Discovery has finished its nearly $43B acquisition of WarnerMedia to create Warner Bros. Discovery. Now that it has, David Zaslav, the CEO of the newly combined companies has been talking with their top leadership about turning DC Comics and all those iconic comic book characters into its own “solidified vertical”, which is marketing speak for turning it into a major profit center for the company. They need this, because the merger has left the resulting combined company highly leveraged.
Zaslav thinks Insiders say that the success of the merger will depend greatly on unlocking the full potential of the DC Comics universe of characters. Recent films such as Aquaman, The Batman, and the first (but not the second) Wonder Woman movie have shown the power of the properties, but also demonstrate the nearly complete lack of a coherent strategy. There’s no grand design, just a bunch of pieces that could be mistaken for one if you’d only seen one of two films. In particular, Discovery believes that several top-shelf characters such as Superman have been left to languish and need to be revitalized. They think that success may be within their grasp, because projects like Todd Phillips’ “Joker” and Margot Robbie’s Harley Quinn are shining examples of how second tier characters from the DC Comics pantheon can be exploited.
And of course, the single biggest way to cash in on that would be the feature film development end of things by way of getting the Warner Bros. Pictures Group, Warner Bros. Television and DC Comics proper all on the same page for once. They’re very aware that they’re in second place when it comes to competing with Marvel, who has Kevin Feige steering their entire operation. Zaslav had been vetting candidates with experience in creating and nurturing blockbuster intellectual property, hoping to find their own Feige clone.
One of those candidates included Emma Watts, a former top film executive at 20th Century Studios and Paramount, but it doesn’t look like Watts wants the job. According to Variety, an insider suggested that Zaslav was less interested in finding a creative guru and more eager to hire someone who had the type of business background needed to keep all the different factions at DC working more harmoniously. Frankly, that very fact probably means that he still doesn’t get it. The creative guru mastermind is the missing element, not just another really effective corporate manager. They already have one of those, in the personage of Walter Hamada, and it hasn’t helped them achieve much beyond a few individually successful films.
Of course, that’s the inherent problem. They’re not thinking about how they can tell an immersive, sweeping epic with their characters as Marvel has. They’re thinking about how they can simply exploit the intellectual property they have at their disposal; they’re still thinking like bean counters, not creative sorcerors whose imagination can capture the hearts of the fans and hold them in thrall.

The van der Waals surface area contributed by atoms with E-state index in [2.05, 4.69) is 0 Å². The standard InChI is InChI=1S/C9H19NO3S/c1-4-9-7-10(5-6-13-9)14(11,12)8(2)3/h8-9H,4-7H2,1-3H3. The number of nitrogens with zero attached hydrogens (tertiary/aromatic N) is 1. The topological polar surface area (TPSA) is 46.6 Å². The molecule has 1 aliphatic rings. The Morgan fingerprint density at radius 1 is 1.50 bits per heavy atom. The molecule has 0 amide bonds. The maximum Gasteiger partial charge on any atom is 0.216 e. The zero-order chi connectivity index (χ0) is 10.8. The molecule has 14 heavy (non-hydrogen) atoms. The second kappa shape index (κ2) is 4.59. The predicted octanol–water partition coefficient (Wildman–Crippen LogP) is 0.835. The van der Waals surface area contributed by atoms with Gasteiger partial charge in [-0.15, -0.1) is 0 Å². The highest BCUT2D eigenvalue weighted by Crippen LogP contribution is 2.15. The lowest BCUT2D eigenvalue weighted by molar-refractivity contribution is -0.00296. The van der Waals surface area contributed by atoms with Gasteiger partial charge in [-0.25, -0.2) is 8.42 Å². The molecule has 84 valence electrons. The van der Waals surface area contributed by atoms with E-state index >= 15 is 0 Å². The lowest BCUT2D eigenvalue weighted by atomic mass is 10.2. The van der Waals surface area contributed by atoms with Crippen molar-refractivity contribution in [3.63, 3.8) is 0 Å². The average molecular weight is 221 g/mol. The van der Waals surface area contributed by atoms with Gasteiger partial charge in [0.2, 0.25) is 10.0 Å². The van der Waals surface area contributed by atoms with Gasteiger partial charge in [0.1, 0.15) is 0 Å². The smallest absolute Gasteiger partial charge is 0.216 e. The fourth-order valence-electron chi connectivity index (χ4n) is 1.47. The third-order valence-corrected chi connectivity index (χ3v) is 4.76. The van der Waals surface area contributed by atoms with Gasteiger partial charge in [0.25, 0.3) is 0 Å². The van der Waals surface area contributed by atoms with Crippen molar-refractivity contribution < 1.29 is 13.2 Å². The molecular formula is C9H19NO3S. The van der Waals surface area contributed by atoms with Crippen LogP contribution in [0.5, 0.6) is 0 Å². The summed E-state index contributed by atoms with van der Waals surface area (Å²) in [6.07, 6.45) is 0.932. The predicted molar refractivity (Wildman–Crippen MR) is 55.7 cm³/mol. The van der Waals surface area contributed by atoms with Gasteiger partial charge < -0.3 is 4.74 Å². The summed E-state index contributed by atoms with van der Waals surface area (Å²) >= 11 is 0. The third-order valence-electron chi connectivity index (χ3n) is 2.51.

The problem as we see it is Walter Hamada. He’s really good at running the corporate machinery, and wasn’t exactly hand picked for his job of running the DC universe. He just sort of slid into the job because nobody else was even close to qualified to do it from a managerial standpoint. They have achieved more consistency in terms of both the critical and commercial reception to the company’s movies, and he’s under contract until the end of 2023 and could play an important role in whatever Zaslav has planned. Whatever that role is, though, won’t be creative, and that’s the juice that the DC cinematic universe desperately needs. Hamada just doesn’t have it in him. He’s a bean counter—an expert bean counter, and a mastermind of corporate engineering, to be sure, but his talents stop there.
Zaslav is looking at the pieces of the newly formed Warner Bros. Discovery, trying to glue together $3 billion worth of synergy, places where parallel efforts could be united and made into something more. The money to do that has to come from somewhere, though, so they’re going to be looking to cut costs in a a significant reorganization, which will both take years to accomplish and result in the purge of a lot of what they perceive as deadwood along the way.
Upcoming DC Films projects include a sequel to Zachary Levi’s Shazam, a sequel to Jason Momoa’s Aquaman, the Shazam inspired spin-off film Black Adam with Dwayne Johnson, and a third installment of Gal Gadot’s Wonder Woman.
It seems like every time I finally figure out who owns what, it changes again. And that’s not always for the better.
I had a phone service that was one of the top-rated in America, both by customer ratings and the Better Business Bureau. Then the company got bought out. It was the fastest transformation of a large corporation I’ve ever seen. While the original company was rated at something like 4.8 stars (5 being the highest and best), the new company was rated at I think 1.02 (1 being the lowest and worst.)
I think the issue often rests largely with the owners. When the founders of a company are also the owners, they likely care a great deal about how things are handled because it’s “their baby.” When the owners are stockholders who are concerned about whether the stock prices are higher or lower this afternoon than what they were this morning, profit, not quality, is what matters. (And if the poor quality starts leading to financial loss, they can quickly sell their stock and buy something else.)